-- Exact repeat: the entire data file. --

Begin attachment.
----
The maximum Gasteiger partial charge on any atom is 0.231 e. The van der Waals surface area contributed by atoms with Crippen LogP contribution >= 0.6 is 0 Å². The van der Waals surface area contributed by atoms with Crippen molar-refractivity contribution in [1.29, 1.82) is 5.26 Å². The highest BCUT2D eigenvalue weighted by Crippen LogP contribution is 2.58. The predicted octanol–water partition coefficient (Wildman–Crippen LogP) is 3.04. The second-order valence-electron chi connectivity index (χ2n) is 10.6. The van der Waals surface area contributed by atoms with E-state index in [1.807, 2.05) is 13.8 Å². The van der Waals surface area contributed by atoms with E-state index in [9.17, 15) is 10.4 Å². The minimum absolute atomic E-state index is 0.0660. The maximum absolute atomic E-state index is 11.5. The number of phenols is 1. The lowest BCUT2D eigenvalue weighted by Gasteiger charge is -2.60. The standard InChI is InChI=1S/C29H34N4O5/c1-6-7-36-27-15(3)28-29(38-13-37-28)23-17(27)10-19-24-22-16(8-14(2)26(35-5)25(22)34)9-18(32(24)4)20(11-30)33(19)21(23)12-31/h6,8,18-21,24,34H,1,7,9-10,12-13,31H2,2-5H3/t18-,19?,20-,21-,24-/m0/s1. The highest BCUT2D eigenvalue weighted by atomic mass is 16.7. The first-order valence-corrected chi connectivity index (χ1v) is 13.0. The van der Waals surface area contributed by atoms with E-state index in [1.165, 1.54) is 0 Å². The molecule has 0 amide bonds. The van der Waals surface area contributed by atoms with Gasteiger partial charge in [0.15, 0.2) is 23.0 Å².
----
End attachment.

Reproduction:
The maximum Gasteiger partial charge on any atom is 0.231 e. The van der Waals surface area contributed by atoms with Crippen LogP contribution >= 0.6 is 0 Å². The van der Waals surface area contributed by atoms with Crippen molar-refractivity contribution in [1.29, 1.82) is 5.26 Å². The highest BCUT2D eigenvalue weighted by Crippen LogP contribution is 2.58. The predicted octanol–water partition coefficient (Wildman–Crippen LogP) is 3.04. The second-order valence-electron chi connectivity index (χ2n) is 10.6. The van der Waals surface area contributed by atoms with E-state index in [1.807, 2.05) is 13.8 Å². The van der Waals surface area contributed by atoms with E-state index in [9.17, 15) is 10.4 Å². The minimum absolute atomic E-state index is 0.0660. The maximum absolute atomic E-state index is 11.5. The number of phenols is 1. The lowest BCUT2D eigenvalue weighted by Gasteiger charge is -2.60. The standard InChI is InChI=1S/C29H34N4O5/c1-6-7-36-27-15(3)28-29(38-13-37-28)23-17(27)10-19-24-22-16(8-14(2)26(35-5)25(22)34)9-18(32(24)4)20(11-30)33(19)21(23)12-31/h6,8,18-21,24,34H,1,7,9-10,12-13,31H2,2-5H3/t18-,19?,20-,21-,24-/m0/s1. The highest BCUT2D eigenvalue weighted by atomic mass is 16.7. The first-order valence-corrected chi connectivity index (χ1v) is 13.0. The van der Waals surface area contributed by atoms with E-state index in [1.165, 1.54) is 0 Å². The molecule has 0 amide bonds. The van der Waals surface area contributed by atoms with Gasteiger partial charge in [0.15, 0.2) is 23.0 Å².